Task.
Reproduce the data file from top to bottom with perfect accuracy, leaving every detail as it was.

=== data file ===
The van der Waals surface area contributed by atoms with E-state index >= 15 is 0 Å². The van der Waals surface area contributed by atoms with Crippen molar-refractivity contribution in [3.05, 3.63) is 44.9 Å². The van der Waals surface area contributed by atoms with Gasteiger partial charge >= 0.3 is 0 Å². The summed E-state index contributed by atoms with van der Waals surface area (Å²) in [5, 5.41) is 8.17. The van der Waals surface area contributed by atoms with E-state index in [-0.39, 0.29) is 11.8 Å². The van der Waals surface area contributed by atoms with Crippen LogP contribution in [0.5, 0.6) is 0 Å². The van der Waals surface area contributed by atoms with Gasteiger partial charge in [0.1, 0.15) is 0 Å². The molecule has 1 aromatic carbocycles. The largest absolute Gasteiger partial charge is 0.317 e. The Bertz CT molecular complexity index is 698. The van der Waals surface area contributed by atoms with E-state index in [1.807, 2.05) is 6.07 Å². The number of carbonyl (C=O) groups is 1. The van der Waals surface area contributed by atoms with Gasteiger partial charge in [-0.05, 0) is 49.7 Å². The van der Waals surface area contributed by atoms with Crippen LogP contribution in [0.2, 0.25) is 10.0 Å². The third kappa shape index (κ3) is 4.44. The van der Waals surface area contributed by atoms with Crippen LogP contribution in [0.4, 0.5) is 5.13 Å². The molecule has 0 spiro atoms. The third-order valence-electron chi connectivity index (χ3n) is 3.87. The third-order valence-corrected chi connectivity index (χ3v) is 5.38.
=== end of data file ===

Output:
The van der Waals surface area contributed by atoms with E-state index >= 15 is 0 Å². The van der Waals surface area contributed by atoms with Crippen molar-refractivity contribution in [3.05, 3.63) is 44.9 Å². The van der Waals surface area contributed by atoms with Gasteiger partial charge >= 0.3 is 0 Å². The summed E-state index contributed by atoms with van der Waals surface area (Å²) in [5, 5.41) is 8.17. The van der Waals surface area contributed by atoms with E-state index in [-0.39, 0.29) is 11.8 Å². The van der Waals surface area contributed by atoms with Crippen LogP contribution in [0.5, 0.6) is 0 Å². The van der Waals surface area contributed by atoms with Gasteiger partial charge in [0.1, 0.15) is 0 Å². The molecule has 1 aromatic carbocycles. The largest absolute Gasteiger partial charge is 0.317 e. The Bertz CT molecular complexity index is 698. The van der Waals surface area contributed by atoms with E-state index in [1.807, 2.05) is 6.07 Å². The number of carbonyl (C=O) groups is 1. The van der Waals surface area contributed by atoms with Gasteiger partial charge in [-0.05, 0) is 49.7 Å². The van der Waals surface area contributed by atoms with Crippen LogP contribution in [0.2, 0.25) is 10.0 Å². The third kappa shape index (κ3) is 4.44. The van der Waals surface area contributed by atoms with Crippen LogP contribution in [0.4, 0.5) is 5.13 Å². The molecule has 0 spiro atoms. The third-order valence-electron chi connectivity index (χ3n) is 3.87. The third-order valence-corrected chi connectivity index (χ3v) is 5.38.